We don’t talk with anyone about issues we consider as valuable, but only with those we are absolutely certain they will respect what we respect, they will share the same feelings, and even then, only at the right time, and rarely.

It is evident from these, that I can not recommend books as gifts to others. To whoever have the question stated at the beginning, seeking to support themselves, I’ll try to talk about books that I would give them if I knew them, and according to my specific knowledge about them.

Cf. OnLine: Schmemann, A History of the Orthodox Church

To an atheist who, despite his atheism, would ask to be ‘informed’ about Orthodoxy, I would suggest the reading Plato. If even Plato fails to make him understand that atheism is identical with stupidity, why should I expect for him to find a better help elsewhere? On the other hand, if his lack of thinking made him despise Plato, at least I saved him from despising the major, namely Orthodoxy.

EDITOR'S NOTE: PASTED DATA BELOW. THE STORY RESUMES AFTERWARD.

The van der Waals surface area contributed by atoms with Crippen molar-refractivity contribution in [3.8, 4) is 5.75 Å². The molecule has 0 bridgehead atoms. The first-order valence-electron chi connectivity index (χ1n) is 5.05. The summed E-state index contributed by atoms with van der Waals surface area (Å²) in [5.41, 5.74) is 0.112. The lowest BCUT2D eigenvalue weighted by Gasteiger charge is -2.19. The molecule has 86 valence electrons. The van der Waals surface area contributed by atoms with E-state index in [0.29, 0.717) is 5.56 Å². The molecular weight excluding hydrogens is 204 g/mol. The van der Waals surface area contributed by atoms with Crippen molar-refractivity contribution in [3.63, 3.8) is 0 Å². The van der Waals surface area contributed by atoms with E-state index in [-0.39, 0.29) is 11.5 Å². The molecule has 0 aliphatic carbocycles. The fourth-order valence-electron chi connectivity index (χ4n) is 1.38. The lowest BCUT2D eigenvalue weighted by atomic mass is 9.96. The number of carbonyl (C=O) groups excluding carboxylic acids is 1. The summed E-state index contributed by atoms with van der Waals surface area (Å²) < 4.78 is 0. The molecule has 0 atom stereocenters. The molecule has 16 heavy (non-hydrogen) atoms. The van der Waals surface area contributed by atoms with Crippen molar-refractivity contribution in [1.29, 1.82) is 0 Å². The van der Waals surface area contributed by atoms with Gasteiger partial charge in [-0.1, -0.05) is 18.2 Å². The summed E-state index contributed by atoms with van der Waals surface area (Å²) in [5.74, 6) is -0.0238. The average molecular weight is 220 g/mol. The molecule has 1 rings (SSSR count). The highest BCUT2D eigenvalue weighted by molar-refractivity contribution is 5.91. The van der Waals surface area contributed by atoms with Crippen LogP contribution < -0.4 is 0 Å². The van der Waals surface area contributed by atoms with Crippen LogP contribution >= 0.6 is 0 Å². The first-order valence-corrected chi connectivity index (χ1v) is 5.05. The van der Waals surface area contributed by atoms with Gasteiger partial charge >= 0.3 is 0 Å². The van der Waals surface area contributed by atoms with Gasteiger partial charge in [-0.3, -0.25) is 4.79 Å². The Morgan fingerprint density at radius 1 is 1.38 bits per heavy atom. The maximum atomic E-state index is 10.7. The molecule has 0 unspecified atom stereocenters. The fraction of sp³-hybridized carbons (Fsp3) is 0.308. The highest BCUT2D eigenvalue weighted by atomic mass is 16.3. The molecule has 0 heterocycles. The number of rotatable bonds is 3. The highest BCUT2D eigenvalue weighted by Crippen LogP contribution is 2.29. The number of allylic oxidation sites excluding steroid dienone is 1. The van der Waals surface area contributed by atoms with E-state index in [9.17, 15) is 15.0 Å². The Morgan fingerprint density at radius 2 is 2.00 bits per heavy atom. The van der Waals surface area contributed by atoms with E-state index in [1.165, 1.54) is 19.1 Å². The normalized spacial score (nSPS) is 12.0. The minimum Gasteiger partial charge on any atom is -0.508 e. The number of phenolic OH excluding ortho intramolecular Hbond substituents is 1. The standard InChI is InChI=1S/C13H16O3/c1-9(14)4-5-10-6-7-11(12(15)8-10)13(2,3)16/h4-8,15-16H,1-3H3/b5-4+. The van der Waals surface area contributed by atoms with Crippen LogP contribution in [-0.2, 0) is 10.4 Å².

Faithful coming from Western forms of Christianity, would probably like to read for Orthodoxy a book which takes into account (even silently) the differences between Orthodoxy and Catholicism or Protestantism. Such a book is Schmemann’s, For the Life of the World. This book has the additional benefit of an emphasis upon the Orthodox ecclesiastical experience, an emphasis that tends to be somehow restricted to the sacraments, but still is based on a substantial understanding and cultivates conditions proper to make one realize that faith is not a reward of individualistic performance.

Some consider Florovsky to be more important than Schmemann. If we judge according to the number of books or to the ‘scientific’ elaboration, Florovsky might indeed prevail, but he often tends to say a lot of words for things that can and should be said in a few words.